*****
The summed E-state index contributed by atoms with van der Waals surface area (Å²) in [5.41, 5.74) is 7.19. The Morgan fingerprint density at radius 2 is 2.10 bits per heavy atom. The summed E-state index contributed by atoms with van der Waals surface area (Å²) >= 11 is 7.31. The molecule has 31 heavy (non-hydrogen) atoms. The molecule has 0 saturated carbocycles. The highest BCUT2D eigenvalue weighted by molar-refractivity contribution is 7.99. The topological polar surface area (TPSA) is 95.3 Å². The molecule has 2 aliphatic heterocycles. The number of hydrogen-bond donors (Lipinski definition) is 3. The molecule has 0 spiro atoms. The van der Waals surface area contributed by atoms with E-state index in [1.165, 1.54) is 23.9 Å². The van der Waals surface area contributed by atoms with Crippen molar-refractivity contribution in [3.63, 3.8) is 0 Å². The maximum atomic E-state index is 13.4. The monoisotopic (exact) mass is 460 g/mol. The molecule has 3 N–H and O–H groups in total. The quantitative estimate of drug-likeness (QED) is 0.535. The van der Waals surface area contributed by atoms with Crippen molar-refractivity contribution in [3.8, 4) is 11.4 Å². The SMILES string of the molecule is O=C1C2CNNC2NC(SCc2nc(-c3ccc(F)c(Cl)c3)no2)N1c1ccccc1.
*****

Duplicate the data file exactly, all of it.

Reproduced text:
The summed E-state index contributed by atoms with van der Waals surface area (Å²) in [5.41, 5.74) is 7.19. The Morgan fingerprint density at radius 2 is 2.10 bits per heavy atom. The summed E-state index contributed by atoms with van der Waals surface area (Å²) >= 11 is 7.31. The molecule has 31 heavy (non-hydrogen) atoms. The molecule has 0 saturated carbocycles. The highest BCUT2D eigenvalue weighted by molar-refractivity contribution is 7.99. The topological polar surface area (TPSA) is 95.3 Å². The molecule has 2 aliphatic heterocycles. The number of hydrogen-bond donors (Lipinski definition) is 3. The molecule has 0 spiro atoms. The van der Waals surface area contributed by atoms with E-state index in [1.165, 1.54) is 23.9 Å². The van der Waals surface area contributed by atoms with Crippen molar-refractivity contribution in [3.63, 3.8) is 0 Å². The maximum atomic E-state index is 13.4. The monoisotopic (exact) mass is 460 g/mol. The molecule has 3 N–H and O–H groups in total. The quantitative estimate of drug-likeness (QED) is 0.535. The van der Waals surface area contributed by atoms with Crippen molar-refractivity contribution in [3.8, 4) is 11.4 Å². The SMILES string of the molecule is O=C1C2CNNC2NC(SCc2nc(-c3ccc(F)c(Cl)c3)no2)N1c1ccccc1.